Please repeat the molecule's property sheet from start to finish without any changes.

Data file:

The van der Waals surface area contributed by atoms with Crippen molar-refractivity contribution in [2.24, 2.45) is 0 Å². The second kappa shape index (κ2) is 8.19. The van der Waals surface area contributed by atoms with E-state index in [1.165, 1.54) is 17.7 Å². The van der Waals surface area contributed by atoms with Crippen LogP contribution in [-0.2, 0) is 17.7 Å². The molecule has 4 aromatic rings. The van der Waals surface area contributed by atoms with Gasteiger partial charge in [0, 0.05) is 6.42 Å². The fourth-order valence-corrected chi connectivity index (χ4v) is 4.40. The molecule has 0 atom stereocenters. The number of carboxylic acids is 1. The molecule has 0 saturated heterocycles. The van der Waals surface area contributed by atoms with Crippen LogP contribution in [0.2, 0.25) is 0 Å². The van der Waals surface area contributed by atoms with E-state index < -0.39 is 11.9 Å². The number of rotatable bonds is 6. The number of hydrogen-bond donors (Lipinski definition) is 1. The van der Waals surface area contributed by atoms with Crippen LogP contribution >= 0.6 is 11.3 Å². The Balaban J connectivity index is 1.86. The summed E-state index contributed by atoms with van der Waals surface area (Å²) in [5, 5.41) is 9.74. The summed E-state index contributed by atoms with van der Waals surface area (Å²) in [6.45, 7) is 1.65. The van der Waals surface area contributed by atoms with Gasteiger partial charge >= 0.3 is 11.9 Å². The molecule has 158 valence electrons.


The van der Waals surface area contributed by atoms with Crippen molar-refractivity contribution in [2.24, 2.45) is 0 Å². The second kappa shape index (κ2) is 8.19. The van der Waals surface area contributed by atoms with E-state index in [1.165, 1.54) is 17.7 Å². The van der Waals surface area contributed by atoms with Crippen LogP contribution in [-0.2, 0) is 17.7 Å². The molecule has 4 aromatic rings. The van der Waals surface area contributed by atoms with Gasteiger partial charge in [0, 0.05) is 6.42 Å². The fourth-order valence-corrected chi connectivity index (χ4v) is 4.40. The molecule has 0 atom stereocenters. The number of carboxylic acids is 1. The molecule has 0 saturated heterocycles. The van der Waals surface area contributed by atoms with Crippen LogP contribution in [0.2, 0.25) is 0 Å². The van der Waals surface area contributed by atoms with E-state index < -0.39 is 11.9 Å². The number of rotatable bonds is 6. The number of hydrogen-bond donors (Lipinski definition) is 1. The van der Waals surface area contributed by atoms with Crippen LogP contribution >= 0.6 is 11.3 Å². The Balaban J connectivity index is 1.86. The summed E-state index contributed by atoms with van der Waals surface area (Å²) in [5, 5.41) is 9.74. The summed E-state index contributed by atoms with van der Waals surface area (Å²) in [6.45, 7) is 1.65. The van der Waals surface area contributed by atoms with Gasteiger partial charge >= 0.3 is 11.9 Å². The molecule has 158 valence electrons.